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Can You Pay Mommies and Daddies to Be Better Parents?

Mar 17, 2011 – 6:34 AM
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Christopher Paicely

Patch
A $10 million experiment in education and economics is going on in Chicago Heights.

The Griffin Early Childhood Center research project is in its first year of a two-year project, and the program is already receiving national attention. University of Chicago professor and world-renowned economist John List took a $10 million grant from billionaire Ken Griffin and created GECC, which Bloomberg News called "one of the largest field experiments ever conducted in economics."

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The core of this experiment is to see if putting money toward parents rather than just the children and teachers will lead to more well-rounded students.

"Our bottom line is we firmly believe there is an important interaction effect between students and parents and teachers," List said in a phone interview. "You can't just incentivize one. We have to put our efforts towards all three."

List said he initially came to the Heights after being approached by St. James Hospital orthopedic surgeon William Payne.

"He said we have real problems in Chicago Heights, and I think you can help us," List said. "We looked at a lot of causes, but all signs kept pointing to education."

List was joined by Steven Levitt, the University of Chicago economist who wrote "Freakonomics," and Roland Fryer, the Harvard economist who authored "Financial Incentives and Student Achievement: Evidence from Randomized Trials." The three previously worked on a program at Bloom and Bloom Trail High Schools that provided incentives to both students and their parents if the students maintained good grades.

The goal was to prove that incentives for both were more effective than rewarding just the students. There has been one noted problem with using high schoolers.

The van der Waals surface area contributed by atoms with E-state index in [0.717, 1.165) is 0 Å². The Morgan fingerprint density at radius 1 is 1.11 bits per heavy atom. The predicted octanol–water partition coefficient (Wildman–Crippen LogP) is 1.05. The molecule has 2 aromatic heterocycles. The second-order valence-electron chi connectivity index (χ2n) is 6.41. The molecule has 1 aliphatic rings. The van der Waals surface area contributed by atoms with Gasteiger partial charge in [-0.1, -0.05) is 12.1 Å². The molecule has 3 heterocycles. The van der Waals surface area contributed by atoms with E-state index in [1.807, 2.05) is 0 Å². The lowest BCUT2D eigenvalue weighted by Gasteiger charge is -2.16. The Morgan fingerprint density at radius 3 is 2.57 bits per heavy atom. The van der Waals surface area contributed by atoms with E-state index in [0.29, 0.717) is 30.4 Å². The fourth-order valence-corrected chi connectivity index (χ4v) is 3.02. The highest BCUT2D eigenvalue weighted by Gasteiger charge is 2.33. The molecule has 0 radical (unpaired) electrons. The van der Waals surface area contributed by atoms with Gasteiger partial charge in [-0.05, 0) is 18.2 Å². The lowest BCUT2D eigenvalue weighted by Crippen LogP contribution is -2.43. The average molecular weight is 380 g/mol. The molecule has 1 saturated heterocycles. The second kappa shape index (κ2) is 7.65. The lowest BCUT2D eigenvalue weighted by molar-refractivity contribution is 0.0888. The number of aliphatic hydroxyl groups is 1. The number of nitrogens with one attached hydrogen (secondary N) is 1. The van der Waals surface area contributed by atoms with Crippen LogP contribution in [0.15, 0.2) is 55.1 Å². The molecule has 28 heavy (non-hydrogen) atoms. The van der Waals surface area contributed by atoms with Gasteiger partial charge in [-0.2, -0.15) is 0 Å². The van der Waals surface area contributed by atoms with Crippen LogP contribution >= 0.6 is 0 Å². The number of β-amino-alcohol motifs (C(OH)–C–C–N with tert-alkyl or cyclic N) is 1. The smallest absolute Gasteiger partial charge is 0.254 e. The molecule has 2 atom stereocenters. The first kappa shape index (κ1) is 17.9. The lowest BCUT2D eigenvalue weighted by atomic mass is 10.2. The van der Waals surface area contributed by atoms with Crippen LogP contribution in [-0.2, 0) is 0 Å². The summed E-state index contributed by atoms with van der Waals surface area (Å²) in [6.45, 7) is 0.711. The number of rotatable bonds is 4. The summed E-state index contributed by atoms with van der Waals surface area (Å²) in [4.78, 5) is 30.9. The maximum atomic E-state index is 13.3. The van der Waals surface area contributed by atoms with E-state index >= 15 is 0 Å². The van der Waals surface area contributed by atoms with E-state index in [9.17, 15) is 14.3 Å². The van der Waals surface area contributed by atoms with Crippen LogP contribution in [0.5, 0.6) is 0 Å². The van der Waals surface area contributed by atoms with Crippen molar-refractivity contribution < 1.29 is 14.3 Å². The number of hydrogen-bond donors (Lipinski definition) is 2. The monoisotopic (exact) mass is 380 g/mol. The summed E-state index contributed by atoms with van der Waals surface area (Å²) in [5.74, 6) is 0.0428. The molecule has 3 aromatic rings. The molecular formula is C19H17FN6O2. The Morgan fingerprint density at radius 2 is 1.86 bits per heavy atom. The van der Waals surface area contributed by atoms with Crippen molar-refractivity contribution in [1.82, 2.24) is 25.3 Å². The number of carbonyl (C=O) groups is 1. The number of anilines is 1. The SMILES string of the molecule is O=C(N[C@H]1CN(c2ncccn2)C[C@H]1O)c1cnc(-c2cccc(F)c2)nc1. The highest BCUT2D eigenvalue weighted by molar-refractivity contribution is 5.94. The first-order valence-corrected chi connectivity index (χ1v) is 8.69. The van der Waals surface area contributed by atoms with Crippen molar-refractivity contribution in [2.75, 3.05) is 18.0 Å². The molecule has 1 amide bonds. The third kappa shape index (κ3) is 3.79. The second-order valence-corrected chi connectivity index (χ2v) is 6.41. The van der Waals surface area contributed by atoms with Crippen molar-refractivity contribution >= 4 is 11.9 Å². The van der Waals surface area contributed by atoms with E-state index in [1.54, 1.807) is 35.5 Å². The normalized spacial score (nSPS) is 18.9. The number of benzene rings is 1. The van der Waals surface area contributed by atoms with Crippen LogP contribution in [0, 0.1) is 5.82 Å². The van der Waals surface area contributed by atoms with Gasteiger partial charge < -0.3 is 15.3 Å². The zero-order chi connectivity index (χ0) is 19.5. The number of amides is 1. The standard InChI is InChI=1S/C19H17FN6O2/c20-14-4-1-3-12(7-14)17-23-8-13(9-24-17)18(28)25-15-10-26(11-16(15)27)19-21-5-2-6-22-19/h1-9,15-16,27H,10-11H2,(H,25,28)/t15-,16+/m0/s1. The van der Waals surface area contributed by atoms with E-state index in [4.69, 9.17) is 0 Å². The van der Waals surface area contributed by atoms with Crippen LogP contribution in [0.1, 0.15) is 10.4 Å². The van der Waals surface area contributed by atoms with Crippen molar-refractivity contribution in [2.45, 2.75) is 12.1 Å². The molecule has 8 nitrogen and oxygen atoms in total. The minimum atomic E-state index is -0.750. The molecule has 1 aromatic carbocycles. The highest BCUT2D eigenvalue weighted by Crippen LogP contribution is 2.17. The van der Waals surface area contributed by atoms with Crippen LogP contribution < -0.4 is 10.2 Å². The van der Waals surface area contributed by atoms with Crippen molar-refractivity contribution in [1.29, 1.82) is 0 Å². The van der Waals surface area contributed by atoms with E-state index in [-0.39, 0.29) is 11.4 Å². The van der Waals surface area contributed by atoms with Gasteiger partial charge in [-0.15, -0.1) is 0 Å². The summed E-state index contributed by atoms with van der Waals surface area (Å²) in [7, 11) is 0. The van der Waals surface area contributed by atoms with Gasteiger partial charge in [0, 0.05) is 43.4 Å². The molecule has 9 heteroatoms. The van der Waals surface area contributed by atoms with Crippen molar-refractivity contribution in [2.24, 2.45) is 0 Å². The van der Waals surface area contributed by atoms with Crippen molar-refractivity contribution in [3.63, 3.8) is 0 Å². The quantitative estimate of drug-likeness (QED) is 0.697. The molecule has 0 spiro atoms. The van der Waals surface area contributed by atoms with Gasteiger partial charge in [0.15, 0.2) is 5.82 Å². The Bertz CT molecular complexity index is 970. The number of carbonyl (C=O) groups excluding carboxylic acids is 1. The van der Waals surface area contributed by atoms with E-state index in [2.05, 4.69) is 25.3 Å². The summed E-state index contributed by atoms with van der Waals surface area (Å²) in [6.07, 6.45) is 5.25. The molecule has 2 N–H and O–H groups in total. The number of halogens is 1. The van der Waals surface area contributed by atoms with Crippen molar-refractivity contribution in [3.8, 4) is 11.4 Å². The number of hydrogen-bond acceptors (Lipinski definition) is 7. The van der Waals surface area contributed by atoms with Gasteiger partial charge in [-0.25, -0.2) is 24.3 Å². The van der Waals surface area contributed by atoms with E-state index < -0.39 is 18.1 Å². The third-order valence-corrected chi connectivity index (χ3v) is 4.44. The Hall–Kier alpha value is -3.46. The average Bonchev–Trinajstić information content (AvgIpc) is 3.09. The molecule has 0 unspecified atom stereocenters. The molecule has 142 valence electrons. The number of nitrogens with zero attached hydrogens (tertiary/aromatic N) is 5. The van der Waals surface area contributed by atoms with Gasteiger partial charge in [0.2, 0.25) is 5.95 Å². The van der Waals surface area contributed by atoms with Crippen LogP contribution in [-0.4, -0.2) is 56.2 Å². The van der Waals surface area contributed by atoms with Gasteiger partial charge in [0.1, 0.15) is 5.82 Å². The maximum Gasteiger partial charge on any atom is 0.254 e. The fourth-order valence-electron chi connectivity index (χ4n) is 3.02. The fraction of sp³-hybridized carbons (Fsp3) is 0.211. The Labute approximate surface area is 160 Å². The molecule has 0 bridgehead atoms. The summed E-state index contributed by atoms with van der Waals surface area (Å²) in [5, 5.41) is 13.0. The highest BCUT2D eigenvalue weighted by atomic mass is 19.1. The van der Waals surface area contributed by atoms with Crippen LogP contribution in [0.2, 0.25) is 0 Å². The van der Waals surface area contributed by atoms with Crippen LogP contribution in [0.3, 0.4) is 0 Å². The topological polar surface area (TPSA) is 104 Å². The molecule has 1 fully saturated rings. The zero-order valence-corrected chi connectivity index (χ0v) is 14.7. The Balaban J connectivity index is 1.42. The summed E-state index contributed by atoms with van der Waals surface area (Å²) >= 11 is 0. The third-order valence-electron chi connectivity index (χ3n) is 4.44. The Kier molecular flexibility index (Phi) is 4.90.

"We started out helping ninth-graders and that's been going on for 2-1/2 years," List said. "In a lot of cases, those ninth-graders are so far behind that it is hard to get them where they should be."

That's when List decided to work with preschool children, ages 3, 4 and 5. The new project takes Griffin's $10 million and puts it toward a study that will last two years but will allow the researchers to study these young children for the rest of their lives, according to List.

The study is broken into three groups: students attending a specialized preschool, parents who will take part in an incentive-based Parent Academy and a control group that will get neither.


The Kids

So what exactly is this expensive experiment? Part of it is a preschool. Not your average preschool, but a tuition-free, all-day school for kids ages 3 to 5, working in conjunction with Chicago Heights School District 170. There are two GECC preschools, and they operate out of Washington-McKinley School and Highland School.

These may be preschools, but the experience of the staff reveals that this is still very much a research project, said GECC Principal Maricela Ruiz.

"We have highly qualified staff who are certified in early childhood development," Ruiz said. "Many of them have their master's degree, and we are in a position to provide researchers with some concrete data as to what works with preschool children, what is the best way to teach preschoolers."

The Parents

While the preschool is a key component to the research, so is the GECC Parent Academy, which is a program that pays parents a stipend of up to $7,000 per year to go to biweekly workshops with their children and learn about parenting strategies and early childhood education.